December 20. Continued Thucydides, book ii, with Jane. Read Il Tratto delle Virtù Morali di Roberto Re di Gerusalemme. This is
a short tractate, without much poetical merit, on love or friendship, the four cardinal virtues, and the vices and defects of human life: it contains, however, just and deep reflections on the topics which it treats. P.S. - The authenticity of this poem is denied by Tiraboschi. Petrarch says that Robert, in his latter-days, regretted that he had not given greater attention to poetry.
21. Read Il Tesoretto di Ser Brunetto Latini, and Quattro Canzoni di Bindo Bonichi da Siena.
The latter is a short work, and consists of moral reflections. Made an abstract of the Tesoretto. These poems of Roberto, Brunetto, and Bindo Bonichi, together with some of Petrarch's verses from an original manuscript, with his own alterations, are printed at Turin, 1750.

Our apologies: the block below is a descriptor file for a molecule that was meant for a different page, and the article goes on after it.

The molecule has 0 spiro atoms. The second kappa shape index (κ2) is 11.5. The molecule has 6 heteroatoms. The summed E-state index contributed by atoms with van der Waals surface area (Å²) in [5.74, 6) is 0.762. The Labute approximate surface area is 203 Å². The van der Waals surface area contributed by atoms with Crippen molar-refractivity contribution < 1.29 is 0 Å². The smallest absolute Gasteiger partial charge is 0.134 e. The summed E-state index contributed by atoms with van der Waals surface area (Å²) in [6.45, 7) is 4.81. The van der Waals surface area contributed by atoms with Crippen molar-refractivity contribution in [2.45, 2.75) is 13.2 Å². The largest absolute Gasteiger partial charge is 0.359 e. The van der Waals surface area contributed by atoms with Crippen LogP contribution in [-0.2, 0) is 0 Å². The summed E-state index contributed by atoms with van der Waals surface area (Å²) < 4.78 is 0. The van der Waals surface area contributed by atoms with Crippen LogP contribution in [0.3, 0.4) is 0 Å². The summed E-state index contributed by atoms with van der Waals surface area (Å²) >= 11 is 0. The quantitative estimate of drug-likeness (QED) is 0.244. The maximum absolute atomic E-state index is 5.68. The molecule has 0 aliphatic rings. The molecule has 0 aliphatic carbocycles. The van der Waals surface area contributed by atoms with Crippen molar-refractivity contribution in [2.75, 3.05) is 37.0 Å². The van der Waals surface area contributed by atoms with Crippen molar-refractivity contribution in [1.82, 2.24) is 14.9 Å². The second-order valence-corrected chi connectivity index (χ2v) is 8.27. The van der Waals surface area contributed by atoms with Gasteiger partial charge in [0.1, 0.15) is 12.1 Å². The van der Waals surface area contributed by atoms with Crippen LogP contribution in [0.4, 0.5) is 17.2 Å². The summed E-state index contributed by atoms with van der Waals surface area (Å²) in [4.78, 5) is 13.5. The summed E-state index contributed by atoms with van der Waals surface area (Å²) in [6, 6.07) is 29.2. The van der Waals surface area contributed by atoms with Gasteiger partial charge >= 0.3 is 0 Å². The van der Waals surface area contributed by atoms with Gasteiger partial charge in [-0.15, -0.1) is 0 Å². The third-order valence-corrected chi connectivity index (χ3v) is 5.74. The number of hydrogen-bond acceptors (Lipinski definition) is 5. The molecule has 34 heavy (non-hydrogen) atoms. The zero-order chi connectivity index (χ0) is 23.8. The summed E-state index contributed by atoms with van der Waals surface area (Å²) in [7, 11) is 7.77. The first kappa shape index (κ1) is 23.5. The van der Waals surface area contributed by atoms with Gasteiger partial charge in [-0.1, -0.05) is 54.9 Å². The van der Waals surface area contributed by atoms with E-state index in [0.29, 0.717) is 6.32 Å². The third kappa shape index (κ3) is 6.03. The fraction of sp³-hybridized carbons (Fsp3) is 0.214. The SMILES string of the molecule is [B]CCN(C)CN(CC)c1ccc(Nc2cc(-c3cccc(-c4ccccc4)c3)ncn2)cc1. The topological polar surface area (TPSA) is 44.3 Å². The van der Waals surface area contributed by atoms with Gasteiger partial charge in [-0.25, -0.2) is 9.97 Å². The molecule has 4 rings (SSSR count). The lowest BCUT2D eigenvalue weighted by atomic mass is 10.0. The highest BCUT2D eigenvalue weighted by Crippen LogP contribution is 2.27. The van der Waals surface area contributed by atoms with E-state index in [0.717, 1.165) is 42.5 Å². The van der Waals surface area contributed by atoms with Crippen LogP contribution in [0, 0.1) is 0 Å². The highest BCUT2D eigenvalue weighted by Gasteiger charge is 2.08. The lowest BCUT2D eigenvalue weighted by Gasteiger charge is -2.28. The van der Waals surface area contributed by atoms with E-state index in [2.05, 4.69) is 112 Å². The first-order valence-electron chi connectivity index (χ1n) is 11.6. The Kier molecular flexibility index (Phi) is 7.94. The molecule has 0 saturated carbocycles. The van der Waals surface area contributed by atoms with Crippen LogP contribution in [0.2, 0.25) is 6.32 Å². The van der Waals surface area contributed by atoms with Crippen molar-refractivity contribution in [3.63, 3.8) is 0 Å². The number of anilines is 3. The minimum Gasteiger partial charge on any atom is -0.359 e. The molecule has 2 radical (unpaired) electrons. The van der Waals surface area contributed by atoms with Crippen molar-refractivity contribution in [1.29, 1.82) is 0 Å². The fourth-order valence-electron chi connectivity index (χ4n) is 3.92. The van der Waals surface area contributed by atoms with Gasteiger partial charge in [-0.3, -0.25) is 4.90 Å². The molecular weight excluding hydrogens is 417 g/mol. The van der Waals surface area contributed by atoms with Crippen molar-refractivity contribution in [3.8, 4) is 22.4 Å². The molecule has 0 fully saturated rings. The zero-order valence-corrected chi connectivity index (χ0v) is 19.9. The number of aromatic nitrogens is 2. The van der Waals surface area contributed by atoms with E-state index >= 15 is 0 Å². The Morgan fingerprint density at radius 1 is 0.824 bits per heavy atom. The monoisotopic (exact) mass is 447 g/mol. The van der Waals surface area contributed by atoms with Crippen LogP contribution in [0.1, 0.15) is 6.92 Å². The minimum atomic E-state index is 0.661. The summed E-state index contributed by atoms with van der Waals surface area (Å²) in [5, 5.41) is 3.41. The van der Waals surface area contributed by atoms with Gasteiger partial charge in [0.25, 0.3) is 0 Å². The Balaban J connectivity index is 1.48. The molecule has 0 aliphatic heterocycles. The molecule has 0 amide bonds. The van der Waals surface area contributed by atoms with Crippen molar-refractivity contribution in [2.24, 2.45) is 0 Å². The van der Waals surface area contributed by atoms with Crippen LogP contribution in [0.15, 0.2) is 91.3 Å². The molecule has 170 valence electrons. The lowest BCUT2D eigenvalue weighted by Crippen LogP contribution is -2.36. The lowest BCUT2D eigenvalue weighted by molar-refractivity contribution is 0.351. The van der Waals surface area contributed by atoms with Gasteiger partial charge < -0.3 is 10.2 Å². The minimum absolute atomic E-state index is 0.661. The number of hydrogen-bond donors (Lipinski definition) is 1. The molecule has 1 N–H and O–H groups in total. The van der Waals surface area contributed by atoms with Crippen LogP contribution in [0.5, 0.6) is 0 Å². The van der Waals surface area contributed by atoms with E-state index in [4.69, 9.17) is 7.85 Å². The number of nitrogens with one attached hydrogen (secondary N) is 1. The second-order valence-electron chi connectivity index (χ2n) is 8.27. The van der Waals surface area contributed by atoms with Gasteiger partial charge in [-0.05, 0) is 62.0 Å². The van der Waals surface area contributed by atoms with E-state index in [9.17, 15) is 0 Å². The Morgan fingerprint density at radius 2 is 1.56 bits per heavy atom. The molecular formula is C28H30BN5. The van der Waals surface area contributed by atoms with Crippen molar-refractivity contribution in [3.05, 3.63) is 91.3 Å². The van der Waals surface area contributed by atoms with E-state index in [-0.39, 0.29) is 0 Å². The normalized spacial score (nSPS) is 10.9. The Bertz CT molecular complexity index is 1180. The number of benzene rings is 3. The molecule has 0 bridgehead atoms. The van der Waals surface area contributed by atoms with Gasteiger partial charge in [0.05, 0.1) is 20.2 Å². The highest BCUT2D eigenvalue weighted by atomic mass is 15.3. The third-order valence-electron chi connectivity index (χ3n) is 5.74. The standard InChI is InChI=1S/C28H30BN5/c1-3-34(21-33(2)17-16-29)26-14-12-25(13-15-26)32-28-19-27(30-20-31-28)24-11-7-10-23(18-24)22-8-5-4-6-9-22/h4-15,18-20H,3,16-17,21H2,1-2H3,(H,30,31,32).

December 22. Continued Thucydides, book vi., with Jane.
23. Concluded book vi. of Thucydides, with Jane. Began the second book of Macchiavelli's History of Florence, in Italian.
24. Continued Macchiavelli. Began book vii, of Thucydides, with Jane.
26. Read canto vi. and vii. of Dante's Purgatorio.
From the month of June in this year to December my father's regular habits of reading had been agreeably interrupted by a visit from his wife's mother : and during this period he took an excursion into Derbyshire with one of his wife's brothers, who had escorted Mrs. Ormsby from Ireland. From Ashbourne he wrote as follows :
TO HIS WIFE.
Monday, Half-past 1 oʻClock. MY DEAR JANE, Nous voici à Ashbourne. We have had a pleasant ride without any accident, and may expect to see